Microsoft today promised to cut the cost of e-government with the launch of a scheme dubbed Solutions Sharing Network (SSN) designed to improve public sector collaboration.
SSN, according to the software giant, is a global initiative that aims to create an online, community-based system to boost communication, information exchange and collaboration between government organisations, academic institutions and other public sector agencies.
Designed for Microsoft's global public sector partners and customers, SSN is touted as a way of sharing IT knowledge, architectures, best practices and application source code.
Microsoft promised that the network could help increase operational efficiencies and lower the costs of e-government. SSN is focused on community, collaboration, and research and development.
Designed as a hosted and catalogued repository of knowledge, the initiative will allow government agencies and public sector organisations to collaborate and share solutions, architectures, best practices and application source code that the governments own and have contributed to the project.
A typical SSN environment will include a web-based portal allowing access to hosted knowledge, an open forum for information exchange and mechanisms for searching for relevant content.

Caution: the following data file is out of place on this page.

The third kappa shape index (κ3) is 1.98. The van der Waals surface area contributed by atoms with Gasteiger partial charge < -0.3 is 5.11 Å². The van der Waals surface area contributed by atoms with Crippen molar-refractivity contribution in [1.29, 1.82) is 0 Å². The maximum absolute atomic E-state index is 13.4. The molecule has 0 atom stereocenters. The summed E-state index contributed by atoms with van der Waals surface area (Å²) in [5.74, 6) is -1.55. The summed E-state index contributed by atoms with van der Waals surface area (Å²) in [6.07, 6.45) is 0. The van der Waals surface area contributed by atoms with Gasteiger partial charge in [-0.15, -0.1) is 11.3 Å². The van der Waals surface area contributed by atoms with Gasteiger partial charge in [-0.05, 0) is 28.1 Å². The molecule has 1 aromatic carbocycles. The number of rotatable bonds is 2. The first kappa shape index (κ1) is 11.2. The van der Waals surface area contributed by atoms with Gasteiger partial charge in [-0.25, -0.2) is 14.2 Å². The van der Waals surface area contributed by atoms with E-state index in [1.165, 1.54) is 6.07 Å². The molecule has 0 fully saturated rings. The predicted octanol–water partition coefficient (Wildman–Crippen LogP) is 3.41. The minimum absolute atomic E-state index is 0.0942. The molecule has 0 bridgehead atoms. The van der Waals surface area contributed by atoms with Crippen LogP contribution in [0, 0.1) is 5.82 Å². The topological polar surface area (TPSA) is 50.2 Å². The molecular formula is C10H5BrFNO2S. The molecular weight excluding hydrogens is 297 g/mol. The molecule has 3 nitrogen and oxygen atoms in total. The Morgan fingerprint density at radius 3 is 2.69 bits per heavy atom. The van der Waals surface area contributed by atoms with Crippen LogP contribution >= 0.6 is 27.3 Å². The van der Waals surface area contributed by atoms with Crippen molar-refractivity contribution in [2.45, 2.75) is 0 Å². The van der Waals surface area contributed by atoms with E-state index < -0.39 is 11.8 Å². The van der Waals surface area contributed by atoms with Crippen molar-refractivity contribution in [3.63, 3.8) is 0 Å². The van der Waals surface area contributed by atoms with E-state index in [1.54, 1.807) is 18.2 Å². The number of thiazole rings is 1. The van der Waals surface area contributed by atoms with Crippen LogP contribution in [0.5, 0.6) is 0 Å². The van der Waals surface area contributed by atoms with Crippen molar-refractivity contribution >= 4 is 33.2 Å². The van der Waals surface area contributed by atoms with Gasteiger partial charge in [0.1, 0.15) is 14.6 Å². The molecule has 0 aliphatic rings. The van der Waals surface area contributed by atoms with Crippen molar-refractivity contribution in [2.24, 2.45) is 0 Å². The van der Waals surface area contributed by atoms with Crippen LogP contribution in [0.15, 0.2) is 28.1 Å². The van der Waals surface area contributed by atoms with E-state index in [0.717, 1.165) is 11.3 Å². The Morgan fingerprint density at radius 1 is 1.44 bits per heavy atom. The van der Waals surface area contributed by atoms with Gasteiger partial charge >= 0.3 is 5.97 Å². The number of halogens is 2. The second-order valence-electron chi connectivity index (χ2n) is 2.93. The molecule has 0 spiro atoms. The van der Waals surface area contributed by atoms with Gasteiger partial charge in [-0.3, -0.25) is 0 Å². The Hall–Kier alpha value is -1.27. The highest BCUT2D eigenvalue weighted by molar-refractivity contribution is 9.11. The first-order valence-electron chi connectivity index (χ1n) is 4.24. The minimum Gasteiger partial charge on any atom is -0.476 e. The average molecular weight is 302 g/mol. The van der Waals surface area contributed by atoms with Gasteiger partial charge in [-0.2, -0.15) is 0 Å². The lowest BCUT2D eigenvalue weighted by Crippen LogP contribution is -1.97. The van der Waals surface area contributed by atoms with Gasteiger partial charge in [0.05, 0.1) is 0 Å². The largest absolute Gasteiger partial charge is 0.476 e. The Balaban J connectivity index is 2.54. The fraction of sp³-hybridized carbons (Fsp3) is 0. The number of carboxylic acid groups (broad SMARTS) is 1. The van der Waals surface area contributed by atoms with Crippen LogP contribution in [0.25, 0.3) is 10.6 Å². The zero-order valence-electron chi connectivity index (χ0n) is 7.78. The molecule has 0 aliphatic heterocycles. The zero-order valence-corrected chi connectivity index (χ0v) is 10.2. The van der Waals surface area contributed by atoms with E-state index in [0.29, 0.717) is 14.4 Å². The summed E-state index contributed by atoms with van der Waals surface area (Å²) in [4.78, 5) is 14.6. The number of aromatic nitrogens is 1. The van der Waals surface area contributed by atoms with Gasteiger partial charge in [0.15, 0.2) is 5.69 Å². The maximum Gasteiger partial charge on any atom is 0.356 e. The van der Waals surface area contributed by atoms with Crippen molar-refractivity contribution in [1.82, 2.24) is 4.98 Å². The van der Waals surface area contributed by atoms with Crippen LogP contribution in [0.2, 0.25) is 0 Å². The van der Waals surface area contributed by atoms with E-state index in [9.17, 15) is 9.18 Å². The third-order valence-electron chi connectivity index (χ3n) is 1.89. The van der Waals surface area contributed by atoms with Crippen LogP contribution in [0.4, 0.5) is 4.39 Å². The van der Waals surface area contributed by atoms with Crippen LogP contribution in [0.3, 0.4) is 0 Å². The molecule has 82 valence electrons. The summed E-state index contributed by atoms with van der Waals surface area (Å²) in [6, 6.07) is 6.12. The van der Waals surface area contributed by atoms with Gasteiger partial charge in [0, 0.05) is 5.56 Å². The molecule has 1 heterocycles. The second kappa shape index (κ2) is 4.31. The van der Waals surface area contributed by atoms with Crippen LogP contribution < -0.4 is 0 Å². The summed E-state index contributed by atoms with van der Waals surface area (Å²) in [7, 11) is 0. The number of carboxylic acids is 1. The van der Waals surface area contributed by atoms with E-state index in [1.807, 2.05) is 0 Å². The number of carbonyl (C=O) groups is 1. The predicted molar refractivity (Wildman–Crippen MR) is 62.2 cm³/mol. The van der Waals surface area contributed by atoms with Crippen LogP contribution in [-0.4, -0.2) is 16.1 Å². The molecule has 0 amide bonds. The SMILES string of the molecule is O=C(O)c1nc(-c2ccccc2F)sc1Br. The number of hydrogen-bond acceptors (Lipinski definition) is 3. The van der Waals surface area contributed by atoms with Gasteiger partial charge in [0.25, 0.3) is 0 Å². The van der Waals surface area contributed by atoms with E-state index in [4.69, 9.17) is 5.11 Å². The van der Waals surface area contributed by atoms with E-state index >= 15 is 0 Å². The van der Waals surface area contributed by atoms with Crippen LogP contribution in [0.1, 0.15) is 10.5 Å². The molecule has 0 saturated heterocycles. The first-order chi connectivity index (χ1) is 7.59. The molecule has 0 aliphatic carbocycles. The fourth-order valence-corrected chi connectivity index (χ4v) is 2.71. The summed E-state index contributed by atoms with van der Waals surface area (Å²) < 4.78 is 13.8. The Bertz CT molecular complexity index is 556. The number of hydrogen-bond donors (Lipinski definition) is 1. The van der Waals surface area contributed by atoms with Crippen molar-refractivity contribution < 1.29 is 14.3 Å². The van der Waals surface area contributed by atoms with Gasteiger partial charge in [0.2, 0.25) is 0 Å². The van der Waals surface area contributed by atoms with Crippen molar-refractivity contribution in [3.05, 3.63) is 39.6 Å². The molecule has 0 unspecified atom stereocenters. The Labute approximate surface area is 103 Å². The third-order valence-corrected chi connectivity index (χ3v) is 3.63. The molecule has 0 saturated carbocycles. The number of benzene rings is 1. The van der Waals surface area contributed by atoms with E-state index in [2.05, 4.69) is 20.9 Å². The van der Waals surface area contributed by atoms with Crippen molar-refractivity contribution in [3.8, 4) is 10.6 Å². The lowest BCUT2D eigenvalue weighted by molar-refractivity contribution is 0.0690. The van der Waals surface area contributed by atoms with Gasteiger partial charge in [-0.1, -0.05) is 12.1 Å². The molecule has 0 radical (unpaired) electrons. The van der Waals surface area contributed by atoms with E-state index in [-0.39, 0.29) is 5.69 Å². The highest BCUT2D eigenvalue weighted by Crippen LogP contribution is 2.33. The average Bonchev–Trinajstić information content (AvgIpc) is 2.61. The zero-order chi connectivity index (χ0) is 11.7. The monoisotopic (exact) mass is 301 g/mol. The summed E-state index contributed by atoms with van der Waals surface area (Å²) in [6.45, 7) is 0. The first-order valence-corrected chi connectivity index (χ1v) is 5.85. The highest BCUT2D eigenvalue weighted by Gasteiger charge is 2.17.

Deployment of SSN has already begun and involves collaboration with governments, organisations and universities worldwide, including the London Borough of Newham. (See full list below.)
"Government customers around the world have told us that they seem to be recreating each other's work," said Gerri Elliott, corporate vice president for the Worldwide Public Sector organisation at Microsoft.
"The SSN will be a tremendous resource for government and academic institutions to share ideas and technologies across agencies, countries and cultures."
Geoff Connell, deputy head of ICT at the London Borough of Newham, and chairman of the Local Authority Software Consortium (LASC), added: "Hosting and managing the portal will enable myself as chairman of LASC to take the objectives of sharing local government-developed application solutions to the next level."
Worldwide governments, organisations and universities involved include:
Communauté de communes de Parthenay (French municipality of Parthenay)
Deutscher Staedte und Gemeindebund (German Association for Towns and Municipalities)
United Nations Development Programme's Information Communication Technologies for Development in Arab Region (Cairo, Egypt)
Municipality of Deventer (Netherlands)
US National Association of Counties
Department of Justice and Constitutional Development (South Africa)
Local Government Computer Services Board (Ireland)
School of Policy Planning and Development University of Southern California
Department of Informatics, University College of Boras, Sweden.
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